The ONE thing I Would Change

Probably the most universally interesting aspects to the Android OS are the apps. There are no doubt a dozen if not a hundred apps out there I’ve never used because I’ve never heard of them. Phandroid has an App section of the site, but it’s not part of the blog. It’s more of a database of apps and user ratings. And you know what? I NEVER use that part of the site. Because if I’ve never heard of the app, I wouldn’t know what to look for. Want to REALLY impress me and bring me back to the site several times per day? Showcase new apps with detailed reviews ON THE BLOG. I will be here all the time. I promise.

My suggestion: create a separate tag cloud or categories for app verticals, so they can be divided into categories, and start blogging about the apps. That’s what I want to read. Yes, there are people who specifically want to search for social networking apps, or arcade game apps, or life-saving time-saving Lifehacker approved apps. But that’s not me. I want to stumble across new and interesting apps I’d never have heard of any other way except I was visiting the Phandroid site and I saw this amazing app in detail right there on the blog.

If you want to seriously increase pageviews, give it a shot. Review 2-3 apps per day: morning, afternoon, and evening. I know I’ll be there to read them.

Daily Crush:

4.25 of 5

My First Impression of the Motorola CLIQ

It’s officially Day 2 of owning my Motorola CLIQ, but since I just got my data package activated this afternoon, I consider this Day 1. I have some realistic observations of the CLIQ, both pro and con. But I promise to be fair. No buyer’s ecstasy or Apple hatred clouding my judgment. I’m not a hyped up fanboy like some (not mentioning any names, but it starts with an “r” and end with a “jensen“).

Here are my initial thoughts:

The Look

Love it. Absolutely love the look of this phone. I got the white case as opposed to the titanium/grey (though the backing is still grey).

The Feel

Solid construction. Not at all flimsy. Feels nice and sturdy. Physical keys are a little awkward in that there’s no spacing between them. They are beveled to make each key distinguishable, but the T-Mobile Sidekick is still by far the best mobile keyboard ever made.

To turn the “screen saver” mode on or off, you have to click this button that runs along the side of the device (or the top if in landscape typing mode). My finger keeps trying to press a button a centimeter above the actual button, so I keep forcing myself to look and press the ACTUAL button. Not entirely sure what this means, but it stood out.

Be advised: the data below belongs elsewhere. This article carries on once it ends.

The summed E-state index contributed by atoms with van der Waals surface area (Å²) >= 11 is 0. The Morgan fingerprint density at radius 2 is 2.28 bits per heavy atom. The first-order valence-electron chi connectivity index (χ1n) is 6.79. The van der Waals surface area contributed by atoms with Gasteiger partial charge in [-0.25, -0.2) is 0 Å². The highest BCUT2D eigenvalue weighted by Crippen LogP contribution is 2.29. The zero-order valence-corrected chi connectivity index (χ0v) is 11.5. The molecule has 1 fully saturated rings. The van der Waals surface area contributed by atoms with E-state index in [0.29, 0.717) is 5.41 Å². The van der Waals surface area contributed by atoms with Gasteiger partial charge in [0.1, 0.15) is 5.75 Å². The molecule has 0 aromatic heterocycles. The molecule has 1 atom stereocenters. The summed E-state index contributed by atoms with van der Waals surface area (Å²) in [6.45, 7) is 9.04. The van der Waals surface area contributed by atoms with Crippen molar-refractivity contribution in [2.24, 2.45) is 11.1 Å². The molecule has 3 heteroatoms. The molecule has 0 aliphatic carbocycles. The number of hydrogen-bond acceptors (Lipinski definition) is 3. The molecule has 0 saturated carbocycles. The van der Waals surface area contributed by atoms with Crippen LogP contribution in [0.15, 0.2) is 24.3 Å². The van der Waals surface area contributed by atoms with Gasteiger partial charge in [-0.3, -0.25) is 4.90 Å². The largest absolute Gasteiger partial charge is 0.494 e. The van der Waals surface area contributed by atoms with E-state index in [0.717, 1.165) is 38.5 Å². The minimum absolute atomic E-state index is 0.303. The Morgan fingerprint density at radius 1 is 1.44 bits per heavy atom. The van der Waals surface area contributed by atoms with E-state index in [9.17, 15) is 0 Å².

The Music

Adding music was a breeze, once I figured out that I need to pull down the status bar to tell the phone to switch from charge mode to download music mode. I ONLY use a Macbook for personal use, but dragging and dropping music files from within my laptop to the phone’s storage was easy as pie (and quick too).


This is the real question in my mind. I’m still a n00b at this point, so we’ll see how I adapt to the setup. Here’s the breakdown: The first thing I see on my home screen is the latest status update from my friends. Mine is set up to combine Twitter and Facebook, so I get everything there. BUT, seeing as how I’m friends with 200+ people on Facebook and I’m following 200+ on Twitter, the chances of me glancing down and seeing an update I really care about are less than stellar.

However, I can tap that latest status update and up pops a page with the same update and a button to favorite or reply. I can click the title bar above that page and the view changes to a vertical list of tweets and facebook updates in chronological order. I’m basically getting a Twhirl kind of singular column view.

Problem: nowhere in this setup do I see the option to view replies. I mean, half of my glancing at Twitter is to see if I’ve missed a reply. How did they miss this important function? I’m looking and looking, but for the life of me I can’t find a page that shows replies only.

What we have here…. is failure….to communicate.

This means I need a Twitter app. And I know nothing of Androidy Twitter apps, so I’ll probably end up downloading a dozen of them and testing them all to see which I like best.

I’ll still use the Motoblur for reviewing the conversation as it goes on, but it could really only be my one-stop-shop for social media conversations if it A) added a reply page or B) I reduce my friend number to less than 50 per site. And even then, I would probably STILL miss replies when I’m away from my phone for long periods of time (yes, I DO put it down for hours at a time).

The Initial Verdict:

  • T-Mobile gets a C- for making me wait 24 hrs to have a functioning data package.
  • Motorola’s online features get an A- for a superior phone and social media experience with only one real lack – the reply column.
  • Motorola CLIQ the phone gets an A- for everything being stellar except speakerphone quality. With the volume very loud, the speaker starts to sound like it’s over capacity.
  • Video recording image quality is excellent for a phone, but sound quality left me disappointed.
  • The keyboard gets a B+ (for comparison, Blackberrys get a D, G1 gets a D, and Sidekick ID/2/3 gets an A).
  • Downloading apps (B+) is easy peesy but doesn’t seem to tell me more than how many stars an app has received.
  • The 2GB micro SD card is sorely lacking in space, so I’ll be buying a 16GB card this weekend.

That wraps it up for this mini-review.

What did I miss? Ask and I’ll tell.